The Burnet Institute found that opening up too quickly would result in a 41% chance of a third wave within four weeks.

Regarding schools, the government claimed to be acting on new findings from the Murdoch Children’s Research Institute that children aged under 10 were less infectious than older children. Reportedly, the research found that when young children had been infected and gone to school, outbreaks were “very uncommon.” More than 150 schools in Victoria have had to shut at some point this year due to a positive case, and at least 373 students and 139 staff have been infected with COVID-19. But Andrews said the study concluded that schools were more likely to be a multiplier of existing community transmission rather than a driver of the epidemic. Even on that basis, teachers and other school workers, as well as students and their families, are to be exposed to great risks. Returning all primary students to classrooms was “unlikely to change the trajectory of case numbers significantly by Christmas,” the Murdoch Institute report said, but there were dangers arising from household transmission and increased movement, including by adults during pick-up and drop-off. The government is counting on the education trade unions to suppress the opposition of educators that eventually forced the closure of schools in June. On its Facebook page, the Australian Education Union, which covers school staff, told its members yesterday:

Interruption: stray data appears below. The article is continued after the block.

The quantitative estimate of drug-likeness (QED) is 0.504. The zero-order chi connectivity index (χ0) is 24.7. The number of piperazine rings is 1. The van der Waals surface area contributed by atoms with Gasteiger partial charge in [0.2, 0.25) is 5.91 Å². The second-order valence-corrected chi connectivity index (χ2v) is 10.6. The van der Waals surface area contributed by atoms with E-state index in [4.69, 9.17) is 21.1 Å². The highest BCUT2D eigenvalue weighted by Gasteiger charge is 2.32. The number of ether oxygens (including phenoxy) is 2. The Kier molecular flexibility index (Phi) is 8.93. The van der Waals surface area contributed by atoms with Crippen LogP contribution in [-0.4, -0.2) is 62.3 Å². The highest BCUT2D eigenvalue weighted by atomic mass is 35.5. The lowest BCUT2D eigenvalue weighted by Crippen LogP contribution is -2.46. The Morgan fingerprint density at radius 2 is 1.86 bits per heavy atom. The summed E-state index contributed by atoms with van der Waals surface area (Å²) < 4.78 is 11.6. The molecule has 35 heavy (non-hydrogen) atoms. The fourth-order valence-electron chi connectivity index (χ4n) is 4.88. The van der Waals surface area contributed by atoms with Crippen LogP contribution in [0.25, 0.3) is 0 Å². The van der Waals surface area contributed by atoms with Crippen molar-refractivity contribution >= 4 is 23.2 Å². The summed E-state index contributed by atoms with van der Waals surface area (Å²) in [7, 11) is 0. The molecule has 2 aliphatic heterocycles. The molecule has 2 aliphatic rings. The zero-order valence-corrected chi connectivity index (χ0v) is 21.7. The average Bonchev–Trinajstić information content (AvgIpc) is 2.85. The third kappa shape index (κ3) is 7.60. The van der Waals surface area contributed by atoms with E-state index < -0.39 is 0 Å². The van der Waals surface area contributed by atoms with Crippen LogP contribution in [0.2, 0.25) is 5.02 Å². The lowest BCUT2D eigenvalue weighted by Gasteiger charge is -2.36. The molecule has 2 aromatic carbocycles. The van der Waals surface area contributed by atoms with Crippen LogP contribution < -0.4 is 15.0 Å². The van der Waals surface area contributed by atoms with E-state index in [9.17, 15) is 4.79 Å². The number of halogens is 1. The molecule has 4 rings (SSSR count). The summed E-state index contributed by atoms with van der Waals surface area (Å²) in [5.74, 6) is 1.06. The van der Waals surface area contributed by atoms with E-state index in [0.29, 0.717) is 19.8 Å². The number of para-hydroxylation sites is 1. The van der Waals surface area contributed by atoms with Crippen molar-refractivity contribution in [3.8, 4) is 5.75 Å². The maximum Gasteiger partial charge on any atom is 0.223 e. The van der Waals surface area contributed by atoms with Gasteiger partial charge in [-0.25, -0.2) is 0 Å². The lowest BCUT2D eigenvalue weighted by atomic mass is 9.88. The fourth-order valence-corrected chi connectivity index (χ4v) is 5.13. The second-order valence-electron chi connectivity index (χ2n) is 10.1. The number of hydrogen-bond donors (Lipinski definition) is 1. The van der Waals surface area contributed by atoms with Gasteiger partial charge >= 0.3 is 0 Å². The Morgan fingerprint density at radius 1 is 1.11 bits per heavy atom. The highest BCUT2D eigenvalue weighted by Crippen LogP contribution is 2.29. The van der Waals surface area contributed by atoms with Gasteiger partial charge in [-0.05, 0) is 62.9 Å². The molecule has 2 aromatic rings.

We are continuing discussions with Dept of Education around the details and will be in touch with members with more information soon.

In reality the union is working closely with the government to stifle resistance. AEU Victorian branch president Meredith Peace told the media that the Oct 12 return was a positive sign the education system was slowly returning to normal. Premier Andrews cleared the political deck for yesterday’s acceleration announcement by forcing the resignation of the state’s health minister, Jenny Mikakos. Last Friday, he publicly blamed her for the use of untrained and ill-equipped private security guards at hotel quarantine sites for returning overseas travellers. Mikakos was made the scapegoat for the catastrophic failures of the Andrews and Morrison governments to provide adequate PPE and staff in hospitals and nursing homes, mass testing, contact-tracing and quarantine facilities.